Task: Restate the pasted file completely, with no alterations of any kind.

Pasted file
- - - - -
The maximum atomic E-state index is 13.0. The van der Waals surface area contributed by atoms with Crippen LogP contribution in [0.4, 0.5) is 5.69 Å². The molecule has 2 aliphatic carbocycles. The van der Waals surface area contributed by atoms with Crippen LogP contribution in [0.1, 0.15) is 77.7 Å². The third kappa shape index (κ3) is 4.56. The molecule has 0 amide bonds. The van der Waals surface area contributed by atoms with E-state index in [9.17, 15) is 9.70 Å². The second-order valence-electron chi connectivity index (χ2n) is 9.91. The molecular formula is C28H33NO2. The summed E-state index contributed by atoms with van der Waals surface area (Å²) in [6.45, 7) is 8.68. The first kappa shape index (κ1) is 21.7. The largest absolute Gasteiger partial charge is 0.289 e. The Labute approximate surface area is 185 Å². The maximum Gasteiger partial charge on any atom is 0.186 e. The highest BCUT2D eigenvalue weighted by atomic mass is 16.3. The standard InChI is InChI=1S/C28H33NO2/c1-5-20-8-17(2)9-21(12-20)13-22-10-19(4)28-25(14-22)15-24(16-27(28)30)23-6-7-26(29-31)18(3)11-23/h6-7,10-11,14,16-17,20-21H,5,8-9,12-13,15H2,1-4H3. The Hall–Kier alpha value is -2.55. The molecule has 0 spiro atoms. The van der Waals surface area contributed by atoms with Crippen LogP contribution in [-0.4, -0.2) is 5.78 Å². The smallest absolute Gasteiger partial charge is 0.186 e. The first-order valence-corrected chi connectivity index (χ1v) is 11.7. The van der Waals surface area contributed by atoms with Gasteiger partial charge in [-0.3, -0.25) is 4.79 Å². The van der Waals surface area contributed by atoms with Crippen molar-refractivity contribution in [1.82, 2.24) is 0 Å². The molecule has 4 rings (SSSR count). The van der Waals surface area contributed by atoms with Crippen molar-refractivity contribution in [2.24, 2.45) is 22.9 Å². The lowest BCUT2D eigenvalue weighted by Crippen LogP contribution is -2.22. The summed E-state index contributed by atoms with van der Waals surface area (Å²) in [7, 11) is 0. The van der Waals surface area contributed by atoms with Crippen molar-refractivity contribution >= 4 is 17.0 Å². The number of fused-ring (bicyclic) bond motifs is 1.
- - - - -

The maximum atomic E-state index is 13.0. The van der Waals surface area contributed by atoms with Crippen LogP contribution in [0.4, 0.5) is 5.69 Å². The molecule has 2 aliphatic carbocycles. The van der Waals surface area contributed by atoms with Crippen LogP contribution in [0.1, 0.15) is 77.7 Å². The third kappa shape index (κ3) is 4.56. The molecule has 0 amide bonds. The van der Waals surface area contributed by atoms with E-state index in [9.17, 15) is 9.70 Å². The second-order valence-electron chi connectivity index (χ2n) is 9.91. The molecular formula is C28H33NO2. The summed E-state index contributed by atoms with van der Waals surface area (Å²) in [6.45, 7) is 8.68. The first kappa shape index (κ1) is 21.7. The largest absolute Gasteiger partial charge is 0.289 e. The Labute approximate surface area is 185 Å². The maximum Gasteiger partial charge on any atom is 0.186 e. The highest BCUT2D eigenvalue weighted by atomic mass is 16.3. The standard InChI is InChI=1S/C28H33NO2/c1-5-20-8-17(2)9-21(12-20)13-22-10-19(4)28-25(14-22)15-24(16-27(28)30)23-6-7-26(29-31)18(3)11-23/h6-7,10-11,14,16-17,20-21H,5,8-9,12-13,15H2,1-4H3. The Hall–Kier alpha value is -2.55. The molecule has 0 spiro atoms. The van der Waals surface area contributed by atoms with Crippen LogP contribution in [-0.4, -0.2) is 5.78 Å². The smallest absolute Gasteiger partial charge is 0.186 e. The first-order valence-corrected chi connectivity index (χ1v) is 11.7. The van der Waals surface area contributed by atoms with Gasteiger partial charge in [-0.3, -0.25) is 4.79 Å². The van der Waals surface area contributed by atoms with Crippen molar-refractivity contribution in [1.82, 2.24) is 0 Å². The molecule has 4 rings (SSSR count). The van der Waals surface area contributed by atoms with Crippen molar-refractivity contribution in [2.24, 2.45) is 22.9 Å². The lowest BCUT2D eigenvalue weighted by Crippen LogP contribution is -2.22. The summed E-state index contributed by atoms with van der Waals surface area (Å²) in [7, 11) is 0. The van der Waals surface area contributed by atoms with Crippen molar-refractivity contribution >= 4 is 17.0 Å². The number of fused-ring (bicyclic) bond motifs is 1.